From February 2009 to March 2009, 2243 women (aged 20–96 years) and 865 men (aged 23–94 years)—a total of 3108 healthy Chinese people living in Shanghai—were recruited from several community centers. The study subjects were identical to those included in the Shanghai Osteoporosis Study (SOS).[23] The study subjects were recruited from 10 communities within Shanghai. After stratifying the population of each selected community by age, we randomly sampled participants. Selected participants were called and persuaded to come to the hospital in the corresponding district center. All of the participants were of Han ethnicity. The participants' age, body weight, height, and age at both menarche and amenorrhea were recorded. Height (cm) was measured using a wall-mounted stadiometer. The participants were weighed (kg) while wearing indoor clothing without shoes on a balance-beam scale. Both the stadiometer and the balance-beam scale were regularly calibrated during the study. All of the participants were subjected to blood counts, fasting plasma glucose tests, serum lipid tests, and liver and kidney function tests.

All of the healthy Han subjects included in the present study had (1) normal blood counts, (2) normal results for liver and kidney function tests, and (3) normal values for serum calcium, phosphorus, alkaline phosphatase (ALP), parathyroid hormone (PTH), glucose, insulin, and triglycerides. Participants were excluded from the study if they had diseases deemed to affect vitamin D metabolism, such as cancer, hyperthyroidism, diabetes mellitus, primary hyperparathyroidism, pituitary, or adrenal and rheumatic diseases. Participants who had taken vitamin D and/or calcium supplements within the past 3 months were also excluded. After these exclusions, 3108 participants entered the study. The study was approved by the Ethics Committee of the Shanghai Jiao Tong University Affiliated Sixth People's Hospital. All of the participants signed informed consent forms before entering the study.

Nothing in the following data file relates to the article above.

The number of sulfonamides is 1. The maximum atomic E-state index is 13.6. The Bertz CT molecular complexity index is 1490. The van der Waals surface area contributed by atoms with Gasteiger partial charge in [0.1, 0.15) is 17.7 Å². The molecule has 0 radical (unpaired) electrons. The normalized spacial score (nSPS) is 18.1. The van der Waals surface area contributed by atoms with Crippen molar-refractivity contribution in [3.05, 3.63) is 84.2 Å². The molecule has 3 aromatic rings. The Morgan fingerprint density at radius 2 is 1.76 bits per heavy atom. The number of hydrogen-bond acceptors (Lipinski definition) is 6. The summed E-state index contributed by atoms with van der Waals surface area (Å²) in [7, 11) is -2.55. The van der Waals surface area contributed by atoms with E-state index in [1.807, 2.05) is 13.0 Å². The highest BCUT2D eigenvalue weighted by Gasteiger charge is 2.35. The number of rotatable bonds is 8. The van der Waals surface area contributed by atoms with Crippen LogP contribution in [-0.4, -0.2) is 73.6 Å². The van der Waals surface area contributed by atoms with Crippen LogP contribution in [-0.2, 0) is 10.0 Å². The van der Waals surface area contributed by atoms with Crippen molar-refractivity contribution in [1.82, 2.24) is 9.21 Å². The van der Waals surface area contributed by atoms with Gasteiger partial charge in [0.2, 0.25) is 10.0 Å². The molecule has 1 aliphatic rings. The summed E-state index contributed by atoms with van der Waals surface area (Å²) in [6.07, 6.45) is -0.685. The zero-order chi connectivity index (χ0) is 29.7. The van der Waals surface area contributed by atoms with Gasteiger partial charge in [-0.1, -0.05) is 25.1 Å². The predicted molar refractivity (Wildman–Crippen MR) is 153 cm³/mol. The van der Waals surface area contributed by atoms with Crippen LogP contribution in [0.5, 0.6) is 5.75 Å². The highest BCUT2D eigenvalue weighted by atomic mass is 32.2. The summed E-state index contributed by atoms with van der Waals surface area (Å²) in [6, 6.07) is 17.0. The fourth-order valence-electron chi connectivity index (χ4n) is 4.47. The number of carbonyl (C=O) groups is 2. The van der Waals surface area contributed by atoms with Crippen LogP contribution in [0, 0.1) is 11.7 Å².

Measuring serum 25(OH)D and vitamin D binding protein levels

The serum levels of 25(OH)D were determined using an automated Roche electrochemiluminescence system (E170; Roche Diagnostic GmbH, Mannheim, Germany). The intraassay coefficients of variation (CVs) for 25(OH)D were 5.7% at a level of 25.2 ng/mL, 5.7% at a level of 39.9 ng/mL, and 5.4% at a level of 65.6 ng/mL, respectively. The interassay CVs for 25(OH)D were 9.9% at a level of 25.2 ng/mL, 7.3% at a level of 39.9 ng/mL, and 6.9% at a level of 65.6 ng/mL, respectively. The lower detection limit of 25(OH)D was 4 ng/mL. The serum levels of vitamin D binding protein (DBP) were determined using Human Vitamin D-binding protein enzyme-linked immunosorbent assay (ELISA) Kits (Cusabio Biotech Co., Ltd., Hubei, PR China; Catalog Number: CSB-E11859h). The detection range was 0.156 to 10 mg/L. The intraassay CV was <8% and the interassay CV was <10%. All of the serum samples were taken in the morning (fasting blood) during the winter season (from February 2009 to March 2009).